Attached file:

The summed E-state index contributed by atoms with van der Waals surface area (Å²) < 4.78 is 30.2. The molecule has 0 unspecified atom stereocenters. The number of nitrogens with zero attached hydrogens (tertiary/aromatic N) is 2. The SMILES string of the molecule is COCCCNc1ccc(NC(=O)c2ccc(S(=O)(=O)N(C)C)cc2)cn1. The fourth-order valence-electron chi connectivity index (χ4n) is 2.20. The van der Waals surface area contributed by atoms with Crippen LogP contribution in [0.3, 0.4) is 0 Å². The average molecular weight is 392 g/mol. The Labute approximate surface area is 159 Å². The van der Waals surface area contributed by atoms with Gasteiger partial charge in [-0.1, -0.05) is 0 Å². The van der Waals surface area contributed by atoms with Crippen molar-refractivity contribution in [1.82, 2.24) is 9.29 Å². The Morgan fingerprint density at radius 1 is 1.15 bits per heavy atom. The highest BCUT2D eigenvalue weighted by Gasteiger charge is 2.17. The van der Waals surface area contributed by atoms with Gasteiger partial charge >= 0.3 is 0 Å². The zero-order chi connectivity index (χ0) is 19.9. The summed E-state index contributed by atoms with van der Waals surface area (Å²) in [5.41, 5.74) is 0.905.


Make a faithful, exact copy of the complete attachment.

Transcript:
The summed E-state index contributed by atoms with van der Waals surface area (Å²) < 4.78 is 30.2. The molecule has 0 unspecified atom stereocenters. The number of nitrogens with zero attached hydrogens (tertiary/aromatic N) is 2. The SMILES string of the molecule is COCCCNc1ccc(NC(=O)c2ccc(S(=O)(=O)N(C)C)cc2)cn1. The fourth-order valence-electron chi connectivity index (χ4n) is 2.20. The van der Waals surface area contributed by atoms with Crippen LogP contribution in [0.3, 0.4) is 0 Å². The average molecular weight is 392 g/mol. The Labute approximate surface area is 159 Å². The van der Waals surface area contributed by atoms with Gasteiger partial charge in [-0.1, -0.05) is 0 Å². The van der Waals surface area contributed by atoms with Crippen molar-refractivity contribution in [1.82, 2.24) is 9.29 Å². The Morgan fingerprint density at radius 1 is 1.15 bits per heavy atom. The highest BCUT2D eigenvalue weighted by Gasteiger charge is 2.17. The van der Waals surface area contributed by atoms with Gasteiger partial charge >= 0.3 is 0 Å². The zero-order chi connectivity index (χ0) is 19.9. The summed E-state index contributed by atoms with van der Waals surface area (Å²) in [5.41, 5.74) is 0.905.